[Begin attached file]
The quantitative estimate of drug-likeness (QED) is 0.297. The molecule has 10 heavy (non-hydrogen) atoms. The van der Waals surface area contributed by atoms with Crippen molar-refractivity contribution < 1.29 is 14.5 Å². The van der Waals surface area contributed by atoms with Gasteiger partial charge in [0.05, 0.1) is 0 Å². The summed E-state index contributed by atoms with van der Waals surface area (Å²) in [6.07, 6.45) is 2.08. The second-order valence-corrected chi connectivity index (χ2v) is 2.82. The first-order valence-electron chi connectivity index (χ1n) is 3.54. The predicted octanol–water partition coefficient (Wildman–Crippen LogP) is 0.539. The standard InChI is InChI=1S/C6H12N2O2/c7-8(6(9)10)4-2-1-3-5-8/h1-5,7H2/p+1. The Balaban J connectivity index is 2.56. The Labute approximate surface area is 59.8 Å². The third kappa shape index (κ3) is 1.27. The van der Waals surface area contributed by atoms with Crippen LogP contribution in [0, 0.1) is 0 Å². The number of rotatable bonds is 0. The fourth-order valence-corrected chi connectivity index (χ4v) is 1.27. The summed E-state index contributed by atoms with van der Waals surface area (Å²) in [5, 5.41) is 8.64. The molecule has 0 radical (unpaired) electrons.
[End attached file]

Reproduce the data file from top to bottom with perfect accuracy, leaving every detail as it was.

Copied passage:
The quantitative estimate of drug-likeness (QED) is 0.297. The molecule has 10 heavy (non-hydrogen) atoms. The van der Waals surface area contributed by atoms with Crippen molar-refractivity contribution < 1.29 is 14.5 Å². The van der Waals surface area contributed by atoms with Gasteiger partial charge in [0.05, 0.1) is 0 Å². The summed E-state index contributed by atoms with van der Waals surface area (Å²) in [6.07, 6.45) is 2.08. The second-order valence-corrected chi connectivity index (χ2v) is 2.82. The first-order valence-electron chi connectivity index (χ1n) is 3.54. The predicted octanol–water partition coefficient (Wildman–Crippen LogP) is 0.539. The standard InChI is InChI=1S/C6H12N2O2/c7-8(6(9)10)4-2-1-3-5-8/h1-5,7H2/p+1. The Balaban J connectivity index is 2.56. The Labute approximate surface area is 59.8 Å². The third kappa shape index (κ3) is 1.27. The van der Waals surface area contributed by atoms with Crippen LogP contribution in [0, 0.1) is 0 Å². The number of rotatable bonds is 0. The fourth-order valence-corrected chi connectivity index (χ4v) is 1.27. The summed E-state index contributed by atoms with van der Waals surface area (Å²) in [5, 5.41) is 8.64. The molecule has 0 radical (unpaired) electrons.